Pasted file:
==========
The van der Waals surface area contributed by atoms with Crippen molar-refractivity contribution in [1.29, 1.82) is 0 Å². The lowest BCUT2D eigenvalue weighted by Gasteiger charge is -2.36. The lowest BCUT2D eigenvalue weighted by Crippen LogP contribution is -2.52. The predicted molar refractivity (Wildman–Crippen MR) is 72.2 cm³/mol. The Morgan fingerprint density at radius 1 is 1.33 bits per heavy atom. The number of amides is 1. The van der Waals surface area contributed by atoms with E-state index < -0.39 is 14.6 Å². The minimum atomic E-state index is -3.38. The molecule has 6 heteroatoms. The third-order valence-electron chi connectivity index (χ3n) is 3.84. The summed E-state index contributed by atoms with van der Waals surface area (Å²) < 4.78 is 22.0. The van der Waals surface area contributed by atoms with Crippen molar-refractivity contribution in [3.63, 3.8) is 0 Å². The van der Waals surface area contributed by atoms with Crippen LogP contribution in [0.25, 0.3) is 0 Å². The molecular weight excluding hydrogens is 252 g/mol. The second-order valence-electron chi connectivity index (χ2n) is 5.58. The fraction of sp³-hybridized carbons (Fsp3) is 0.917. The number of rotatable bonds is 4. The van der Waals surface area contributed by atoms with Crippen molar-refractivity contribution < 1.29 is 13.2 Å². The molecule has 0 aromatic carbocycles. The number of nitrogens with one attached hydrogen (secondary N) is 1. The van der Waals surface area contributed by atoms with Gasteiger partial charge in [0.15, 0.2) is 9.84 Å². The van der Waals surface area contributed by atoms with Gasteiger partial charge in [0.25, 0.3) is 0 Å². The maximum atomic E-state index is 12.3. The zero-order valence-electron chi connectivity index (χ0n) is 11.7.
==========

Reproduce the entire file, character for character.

The van der Waals surface area contributed by atoms with Crippen molar-refractivity contribution in [1.29, 1.82) is 0 Å². The lowest BCUT2D eigenvalue weighted by Gasteiger charge is -2.36. The lowest BCUT2D eigenvalue weighted by Crippen LogP contribution is -2.52. The predicted molar refractivity (Wildman–Crippen MR) is 72.2 cm³/mol. The Morgan fingerprint density at radius 1 is 1.33 bits per heavy atom. The number of amides is 1. The van der Waals surface area contributed by atoms with E-state index < -0.39 is 14.6 Å². The minimum atomic E-state index is -3.38. The molecule has 6 heteroatoms. The third-order valence-electron chi connectivity index (χ3n) is 3.84. The summed E-state index contributed by atoms with van der Waals surface area (Å²) < 4.78 is 22.0. The van der Waals surface area contributed by atoms with Crippen molar-refractivity contribution in [3.63, 3.8) is 0 Å². The van der Waals surface area contributed by atoms with Crippen LogP contribution in [0.25, 0.3) is 0 Å². The molecular weight excluding hydrogens is 252 g/mol. The second-order valence-electron chi connectivity index (χ2n) is 5.58. The fraction of sp³-hybridized carbons (Fsp3) is 0.917. The number of rotatable bonds is 4. The van der Waals surface area contributed by atoms with Crippen molar-refractivity contribution < 1.29 is 13.2 Å². The molecule has 0 aromatic carbocycles. The number of nitrogens with one attached hydrogen (secondary N) is 1. The van der Waals surface area contributed by atoms with Gasteiger partial charge in [0.15, 0.2) is 9.84 Å². The van der Waals surface area contributed by atoms with Gasteiger partial charge in [0.25, 0.3) is 0 Å². The maximum atomic E-state index is 12.3. The zero-order valence-electron chi connectivity index (χ0n) is 11.7.